The Minister of Interior, Rauf Aregbesola, who made the declaration, congratulated all Nigerians on the celebration of the country’s Diamond Jubilee while stressing the government’s commitment to the socio-economic transformation of the country.

This was contained in a statement titled, ‘FG Declares Thursday, October 1, 2020, Public Holiday To Mark Nigeria’s 60th Independence Anniversary’ and signed by the Permanent Secretary of the Ministry of Interior, Georgina Ehuriah.

According to the statement, the minister praised Nigerians for the feats in economy, education, the creative sector, amongst others.

The statement also quoted Aregbesola as saying, “Though celebrating sixty years of independence really calls for pomp and pageantry, but with the global COVID-19 pandemic, which has forced all nations in the world to think and act cautiously, we cannot avoid the imperative of a low-keyed celebration at this time.”

It added, “While wishing Nigerians a fruitful independence celebration, he reminded them of the fact that our founding fathers, in spite of the differences in faith, tribe and tongue came together for Nigeria’s independence.”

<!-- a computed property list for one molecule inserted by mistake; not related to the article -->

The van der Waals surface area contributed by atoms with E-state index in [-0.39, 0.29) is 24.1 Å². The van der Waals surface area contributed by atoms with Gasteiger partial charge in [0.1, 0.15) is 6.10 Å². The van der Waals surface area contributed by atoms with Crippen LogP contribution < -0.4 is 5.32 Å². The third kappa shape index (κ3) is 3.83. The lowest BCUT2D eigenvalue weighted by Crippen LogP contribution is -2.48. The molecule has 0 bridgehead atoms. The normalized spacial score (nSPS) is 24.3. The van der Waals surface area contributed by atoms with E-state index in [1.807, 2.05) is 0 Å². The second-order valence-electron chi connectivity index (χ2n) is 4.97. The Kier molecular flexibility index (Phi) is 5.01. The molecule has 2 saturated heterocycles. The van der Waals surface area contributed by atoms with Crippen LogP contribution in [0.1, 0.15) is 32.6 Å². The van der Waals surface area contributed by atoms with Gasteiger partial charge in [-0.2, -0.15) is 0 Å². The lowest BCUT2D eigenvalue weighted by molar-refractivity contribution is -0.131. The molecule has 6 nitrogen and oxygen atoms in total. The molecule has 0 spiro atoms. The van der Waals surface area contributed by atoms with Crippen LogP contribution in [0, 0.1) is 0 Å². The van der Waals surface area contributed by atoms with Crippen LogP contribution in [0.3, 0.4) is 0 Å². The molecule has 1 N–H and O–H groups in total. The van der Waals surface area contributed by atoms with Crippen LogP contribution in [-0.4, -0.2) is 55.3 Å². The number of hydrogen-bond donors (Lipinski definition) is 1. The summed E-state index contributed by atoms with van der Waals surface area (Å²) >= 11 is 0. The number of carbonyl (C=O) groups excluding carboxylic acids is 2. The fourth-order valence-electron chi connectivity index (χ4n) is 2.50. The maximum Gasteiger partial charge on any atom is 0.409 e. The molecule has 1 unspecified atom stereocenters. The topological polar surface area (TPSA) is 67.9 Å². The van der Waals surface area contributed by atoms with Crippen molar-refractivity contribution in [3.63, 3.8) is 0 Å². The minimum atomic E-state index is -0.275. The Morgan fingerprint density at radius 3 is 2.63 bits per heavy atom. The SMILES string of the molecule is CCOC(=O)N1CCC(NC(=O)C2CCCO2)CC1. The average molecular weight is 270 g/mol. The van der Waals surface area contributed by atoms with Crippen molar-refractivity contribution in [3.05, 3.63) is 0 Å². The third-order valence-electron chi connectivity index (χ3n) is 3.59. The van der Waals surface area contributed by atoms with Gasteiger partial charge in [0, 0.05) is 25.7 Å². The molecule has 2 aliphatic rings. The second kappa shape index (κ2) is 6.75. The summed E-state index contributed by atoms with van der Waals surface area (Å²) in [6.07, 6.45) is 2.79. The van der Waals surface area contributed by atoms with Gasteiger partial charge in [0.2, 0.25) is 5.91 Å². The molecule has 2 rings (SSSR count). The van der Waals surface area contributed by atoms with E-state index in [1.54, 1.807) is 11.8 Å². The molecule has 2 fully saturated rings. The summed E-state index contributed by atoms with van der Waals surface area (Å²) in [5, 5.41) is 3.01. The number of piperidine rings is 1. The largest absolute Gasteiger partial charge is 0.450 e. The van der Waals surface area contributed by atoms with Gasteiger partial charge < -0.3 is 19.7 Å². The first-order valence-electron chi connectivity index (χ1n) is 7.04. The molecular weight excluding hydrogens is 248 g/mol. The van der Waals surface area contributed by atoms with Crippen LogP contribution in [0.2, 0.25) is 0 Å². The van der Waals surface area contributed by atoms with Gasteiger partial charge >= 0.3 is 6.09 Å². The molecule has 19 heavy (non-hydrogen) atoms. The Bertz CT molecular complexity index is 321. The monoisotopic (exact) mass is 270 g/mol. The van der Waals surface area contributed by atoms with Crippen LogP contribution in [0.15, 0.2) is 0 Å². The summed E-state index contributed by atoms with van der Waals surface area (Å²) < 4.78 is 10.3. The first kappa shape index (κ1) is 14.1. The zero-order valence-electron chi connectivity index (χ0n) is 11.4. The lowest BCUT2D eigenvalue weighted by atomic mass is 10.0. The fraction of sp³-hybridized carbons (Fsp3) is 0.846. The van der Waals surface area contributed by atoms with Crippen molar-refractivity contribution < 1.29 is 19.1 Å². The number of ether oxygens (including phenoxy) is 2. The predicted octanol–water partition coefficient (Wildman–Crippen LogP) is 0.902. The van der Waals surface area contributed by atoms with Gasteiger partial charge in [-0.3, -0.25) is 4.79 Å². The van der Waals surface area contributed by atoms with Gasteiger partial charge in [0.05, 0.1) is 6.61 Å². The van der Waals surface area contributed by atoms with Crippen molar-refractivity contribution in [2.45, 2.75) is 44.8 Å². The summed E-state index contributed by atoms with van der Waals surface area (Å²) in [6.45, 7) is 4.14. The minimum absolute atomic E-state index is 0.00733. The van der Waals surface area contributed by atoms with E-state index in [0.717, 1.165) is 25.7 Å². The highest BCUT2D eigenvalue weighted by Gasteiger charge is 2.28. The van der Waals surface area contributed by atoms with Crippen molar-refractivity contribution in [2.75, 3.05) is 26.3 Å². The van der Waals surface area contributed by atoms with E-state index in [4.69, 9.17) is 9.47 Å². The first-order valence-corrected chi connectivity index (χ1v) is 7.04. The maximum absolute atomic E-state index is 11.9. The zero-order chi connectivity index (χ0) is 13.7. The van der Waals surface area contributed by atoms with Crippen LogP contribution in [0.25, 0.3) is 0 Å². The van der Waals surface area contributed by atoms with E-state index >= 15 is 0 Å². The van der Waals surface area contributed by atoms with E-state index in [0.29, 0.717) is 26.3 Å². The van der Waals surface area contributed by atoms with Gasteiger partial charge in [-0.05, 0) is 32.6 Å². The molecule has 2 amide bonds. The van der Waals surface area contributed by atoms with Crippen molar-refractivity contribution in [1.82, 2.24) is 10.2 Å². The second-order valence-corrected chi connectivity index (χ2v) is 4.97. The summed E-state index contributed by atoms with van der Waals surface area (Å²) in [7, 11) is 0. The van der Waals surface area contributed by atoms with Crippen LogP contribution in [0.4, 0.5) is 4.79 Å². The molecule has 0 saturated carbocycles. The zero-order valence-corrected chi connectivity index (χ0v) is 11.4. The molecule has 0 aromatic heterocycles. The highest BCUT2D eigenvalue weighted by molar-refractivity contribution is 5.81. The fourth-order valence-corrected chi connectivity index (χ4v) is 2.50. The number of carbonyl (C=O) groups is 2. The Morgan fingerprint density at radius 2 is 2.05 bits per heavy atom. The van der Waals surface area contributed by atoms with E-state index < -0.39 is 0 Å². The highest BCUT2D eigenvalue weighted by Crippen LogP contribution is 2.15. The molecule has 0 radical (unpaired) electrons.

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INEC To Introduce E-voting, Talking to Machine Manufacturers

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INEC Commences Process of Introducing E-voting, Discussing With Manufacturers

The Independent National Electoral Commission on Monday said it has commenced plans to replace manual voting with an electronic voting system.

According to Prof. Mahmood Yakubu, who disclosed this during the demonstration of electronic voting machines, the commission has invited manufacturers of electronic voting machines around the world to demonstrate how the machines work and preparatory to the full migration.